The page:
He explained that many PWDs were unemployed and, as a result, might not be able to afford the cost of transporting themselves and their assistants or their assistive mobile devices, such as wheelchairs, all the way from their immediate communities to the EC offices.

“So for example, if you’re a blind person, you’re going to have to pay double transportation because of your assistant, and if you’re physically disabled, you’ll pay for your wheelchair too.

“Yet, a recent study has shown that some drivers are unwilling to transport wheelchairs because they take up too much space,” Dr. Asamoah lamented.

The GFD, therefore, urged the EC to decentralize the process and use a community-based approach to ensure that all interested PWDs are able to participate in the process and exercise their franchise.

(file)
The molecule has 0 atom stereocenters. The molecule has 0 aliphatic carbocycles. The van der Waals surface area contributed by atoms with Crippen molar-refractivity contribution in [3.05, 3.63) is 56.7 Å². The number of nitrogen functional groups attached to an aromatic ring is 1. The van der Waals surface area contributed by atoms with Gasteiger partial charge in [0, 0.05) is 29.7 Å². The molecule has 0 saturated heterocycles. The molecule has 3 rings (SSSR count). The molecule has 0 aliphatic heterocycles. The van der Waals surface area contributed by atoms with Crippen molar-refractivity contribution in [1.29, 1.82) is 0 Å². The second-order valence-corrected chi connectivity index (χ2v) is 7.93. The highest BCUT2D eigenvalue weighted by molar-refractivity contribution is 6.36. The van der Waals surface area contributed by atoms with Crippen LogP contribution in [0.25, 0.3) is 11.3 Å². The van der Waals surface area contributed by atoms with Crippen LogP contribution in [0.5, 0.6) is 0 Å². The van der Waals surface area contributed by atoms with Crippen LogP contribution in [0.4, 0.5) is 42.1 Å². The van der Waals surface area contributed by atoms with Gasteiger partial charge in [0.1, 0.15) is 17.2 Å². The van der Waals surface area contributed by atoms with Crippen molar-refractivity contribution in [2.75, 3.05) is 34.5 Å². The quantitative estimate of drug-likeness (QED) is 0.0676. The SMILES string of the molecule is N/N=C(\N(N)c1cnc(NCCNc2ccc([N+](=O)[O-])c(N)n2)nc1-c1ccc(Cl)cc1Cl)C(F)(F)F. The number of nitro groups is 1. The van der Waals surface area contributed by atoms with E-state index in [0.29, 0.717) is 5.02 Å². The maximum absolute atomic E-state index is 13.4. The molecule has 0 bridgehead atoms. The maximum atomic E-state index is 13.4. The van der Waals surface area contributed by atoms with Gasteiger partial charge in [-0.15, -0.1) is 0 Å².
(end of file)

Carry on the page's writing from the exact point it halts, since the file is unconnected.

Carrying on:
In order for people who are deaf, hard of hearing, or deaf-blind to effectively communicate with officials and receive the necessary assistance during the exercise, it was also urged that the EC include sign language interpreters in the dissemination of information about the entire process as well as during the registration process.

Initial exercise awareness videos aired on television lacked sign language interpretation for the deaf community.

This implies that they even watch the commercials without understanding what is going on, Dr. Asamoah emphasized.

Additionally, he urged the EC to collaborate closely with organizations of people with disabilities to offer technical assistance and guidance for the proper inclusion of all people with disabilities in the registration process.